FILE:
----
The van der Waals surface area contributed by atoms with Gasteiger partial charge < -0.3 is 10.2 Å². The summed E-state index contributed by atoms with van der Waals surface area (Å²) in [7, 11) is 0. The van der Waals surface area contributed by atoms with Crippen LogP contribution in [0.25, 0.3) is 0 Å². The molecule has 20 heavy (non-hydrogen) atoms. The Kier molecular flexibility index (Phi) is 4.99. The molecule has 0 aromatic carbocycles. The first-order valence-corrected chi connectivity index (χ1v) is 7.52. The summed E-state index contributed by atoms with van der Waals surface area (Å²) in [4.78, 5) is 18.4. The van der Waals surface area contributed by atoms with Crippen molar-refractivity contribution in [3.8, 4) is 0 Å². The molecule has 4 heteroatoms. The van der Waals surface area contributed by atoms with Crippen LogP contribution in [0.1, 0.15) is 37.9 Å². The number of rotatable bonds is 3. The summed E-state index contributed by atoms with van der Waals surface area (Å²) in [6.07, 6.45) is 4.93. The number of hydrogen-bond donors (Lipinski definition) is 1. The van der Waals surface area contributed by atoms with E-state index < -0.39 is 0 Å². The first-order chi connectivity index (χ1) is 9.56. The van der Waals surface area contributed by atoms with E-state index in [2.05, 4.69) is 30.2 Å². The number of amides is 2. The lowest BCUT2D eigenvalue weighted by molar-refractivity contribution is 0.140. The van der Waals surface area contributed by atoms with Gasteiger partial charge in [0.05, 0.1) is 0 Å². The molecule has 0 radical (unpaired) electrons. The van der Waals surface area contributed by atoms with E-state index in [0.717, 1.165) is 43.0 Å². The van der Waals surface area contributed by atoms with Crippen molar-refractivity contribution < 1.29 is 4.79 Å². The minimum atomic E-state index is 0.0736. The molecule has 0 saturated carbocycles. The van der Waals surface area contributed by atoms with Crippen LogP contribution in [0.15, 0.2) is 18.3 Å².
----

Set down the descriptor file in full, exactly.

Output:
The van der Waals surface area contributed by atoms with Gasteiger partial charge < -0.3 is 10.2 Å². The summed E-state index contributed by atoms with van der Waals surface area (Å²) in [7, 11) is 0. The van der Waals surface area contributed by atoms with Crippen LogP contribution in [0.25, 0.3) is 0 Å². The molecule has 20 heavy (non-hydrogen) atoms. The Kier molecular flexibility index (Phi) is 4.99. The molecule has 0 aromatic carbocycles. The first-order valence-corrected chi connectivity index (χ1v) is 7.52. The summed E-state index contributed by atoms with van der Waals surface area (Å²) in [4.78, 5) is 18.4. The van der Waals surface area contributed by atoms with Crippen molar-refractivity contribution in [3.8, 4) is 0 Å². The molecule has 4 heteroatoms. The van der Waals surface area contributed by atoms with Crippen LogP contribution in [0.1, 0.15) is 37.9 Å². The number of rotatable bonds is 3. The summed E-state index contributed by atoms with van der Waals surface area (Å²) in [6.07, 6.45) is 4.93. The number of hydrogen-bond donors (Lipinski definition) is 1. The van der Waals surface area contributed by atoms with E-state index < -0.39 is 0 Å². The first-order chi connectivity index (χ1) is 9.56. The van der Waals surface area contributed by atoms with E-state index in [2.05, 4.69) is 30.2 Å². The number of amides is 2. The lowest BCUT2D eigenvalue weighted by molar-refractivity contribution is 0.140. The van der Waals surface area contributed by atoms with Gasteiger partial charge in [0.05, 0.1) is 0 Å². The molecule has 0 radical (unpaired) electrons. The van der Waals surface area contributed by atoms with E-state index in [0.717, 1.165) is 43.0 Å². The van der Waals surface area contributed by atoms with Crippen molar-refractivity contribution < 1.29 is 4.79 Å². The minimum atomic E-state index is 0.0736. The molecule has 0 saturated carbocycles. The van der Waals surface area contributed by atoms with Crippen LogP contribution in [0.15, 0.2) is 18.3 Å².